When Googling for news about Marilyn, I sometimes find sad and disturbing news stories with only the vaguest connection to her: a missing teen last seen wearing a Monroe t-shirt, for example, or a homeless drug addict identified by her image on a tattoo. On the whole, I leave these stories alone and hope that these poor souls find some inspiration from Marilyn’s own struggles and resilience, as many other fans do.
In the tragic case of Marilyn ‘Monroe’ Cazares, a 22-year-old transgender woman found stabbed to death in an abandoned building in Brawley, California on July 17th, I will make an exception. Her brutal murder has become emblematic of the extreme violence endured by young trans women of colour, as Daniel Egitto reports for Oxygen. (And if her story has moved you, please sign and share the Justice for Marilyn Cazares petition.)
“Marilyn Cazares, born Nathan Cazares, embraced who she was from a very young age, according to local newspaper The Desert Review. Her sister, Aubrey, told the paper how Cazares used to walk around in her mother’s dress and jewelry as a kid. She always loved dressing up in wigs and ‘crazy outfits,’ and when she moved out at 18, she started going by ‘Marilyn’ – after Marilyn Monroe, Aubrey said.
With at least 26 confirmed murders of transgender and gender non-conforming people in the U.S., 2020 has been a particularly deadly year for the community, according to the Human Rights Campaign. But in a small town like Brawley, most weren’t expecting those numbers to hit so close to home.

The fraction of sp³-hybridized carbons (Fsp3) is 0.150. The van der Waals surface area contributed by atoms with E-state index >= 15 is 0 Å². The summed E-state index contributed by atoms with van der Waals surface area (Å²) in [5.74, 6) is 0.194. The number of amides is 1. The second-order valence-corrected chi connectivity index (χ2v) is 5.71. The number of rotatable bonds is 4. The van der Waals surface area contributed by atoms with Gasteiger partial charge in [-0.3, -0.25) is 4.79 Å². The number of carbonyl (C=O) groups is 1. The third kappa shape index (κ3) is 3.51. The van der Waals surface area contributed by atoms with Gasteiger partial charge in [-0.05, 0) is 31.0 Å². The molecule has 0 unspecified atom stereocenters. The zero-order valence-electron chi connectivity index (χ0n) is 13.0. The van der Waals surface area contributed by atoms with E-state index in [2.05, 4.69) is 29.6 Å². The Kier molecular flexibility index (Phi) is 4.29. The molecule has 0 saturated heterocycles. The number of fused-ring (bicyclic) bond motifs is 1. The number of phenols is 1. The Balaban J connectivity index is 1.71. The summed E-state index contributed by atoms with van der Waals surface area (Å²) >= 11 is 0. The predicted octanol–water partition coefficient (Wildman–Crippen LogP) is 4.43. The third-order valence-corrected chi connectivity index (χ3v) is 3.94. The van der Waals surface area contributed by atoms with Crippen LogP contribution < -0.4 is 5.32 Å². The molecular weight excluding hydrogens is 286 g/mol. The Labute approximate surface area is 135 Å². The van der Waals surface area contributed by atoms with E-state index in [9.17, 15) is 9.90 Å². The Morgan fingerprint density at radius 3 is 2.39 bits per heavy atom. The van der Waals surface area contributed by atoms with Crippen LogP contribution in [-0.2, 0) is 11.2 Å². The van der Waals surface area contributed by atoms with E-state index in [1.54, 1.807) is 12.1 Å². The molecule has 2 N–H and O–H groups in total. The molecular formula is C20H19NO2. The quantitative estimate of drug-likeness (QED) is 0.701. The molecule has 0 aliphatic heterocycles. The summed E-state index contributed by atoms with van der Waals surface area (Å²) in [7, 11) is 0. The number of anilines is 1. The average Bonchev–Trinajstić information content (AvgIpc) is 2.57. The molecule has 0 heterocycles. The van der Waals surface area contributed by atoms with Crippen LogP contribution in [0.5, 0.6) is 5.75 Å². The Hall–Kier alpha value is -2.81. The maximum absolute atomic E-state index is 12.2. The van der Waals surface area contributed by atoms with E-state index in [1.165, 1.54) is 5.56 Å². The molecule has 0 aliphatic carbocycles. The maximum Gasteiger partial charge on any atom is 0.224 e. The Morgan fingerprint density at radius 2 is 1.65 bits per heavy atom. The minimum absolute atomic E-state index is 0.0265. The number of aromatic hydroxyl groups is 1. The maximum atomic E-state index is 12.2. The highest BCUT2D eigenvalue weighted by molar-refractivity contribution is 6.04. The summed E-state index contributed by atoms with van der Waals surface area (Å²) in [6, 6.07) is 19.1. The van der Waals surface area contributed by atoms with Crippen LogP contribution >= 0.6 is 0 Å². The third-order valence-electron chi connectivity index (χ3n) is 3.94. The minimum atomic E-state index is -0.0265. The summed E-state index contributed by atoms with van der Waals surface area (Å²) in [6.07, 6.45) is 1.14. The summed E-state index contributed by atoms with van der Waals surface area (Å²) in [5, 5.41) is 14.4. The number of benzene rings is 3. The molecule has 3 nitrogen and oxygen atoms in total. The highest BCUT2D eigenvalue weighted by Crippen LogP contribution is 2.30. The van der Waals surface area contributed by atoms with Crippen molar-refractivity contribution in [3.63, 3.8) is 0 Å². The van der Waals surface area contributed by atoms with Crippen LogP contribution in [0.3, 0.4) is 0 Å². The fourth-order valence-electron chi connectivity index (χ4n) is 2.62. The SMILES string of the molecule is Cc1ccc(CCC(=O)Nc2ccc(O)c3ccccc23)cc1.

In the wake of that shock, Rosa Diaz said Brawley’s LGBTQ community has seen an astonishing wave of support. Dozens attended the “I Am Marilyn” march and vigil on Aug. 2, speaking out against transphobic violence and advocating for acceptance, the Imperial Valley Press reports. A GoFundMe fundraiser for Cazares’ funeral raised over $14,000, and plans are in the works to found a scholarship in her honor, Diaz said. Meanwhile, the transgender support group Diaz helps run has seen a wave of fresh faces, and more people than ever seem willing to speak up about their identities, Diaz said.
For those that knew her, Cazares’ legacy continues to shine as a beacon of hope. ‘A lot of people thought she was inspiring. She was looked up to, just living life. She didn’t care what other people said,’ Cazares’ aunt, Mindy Garcia, told the Desert Sun.”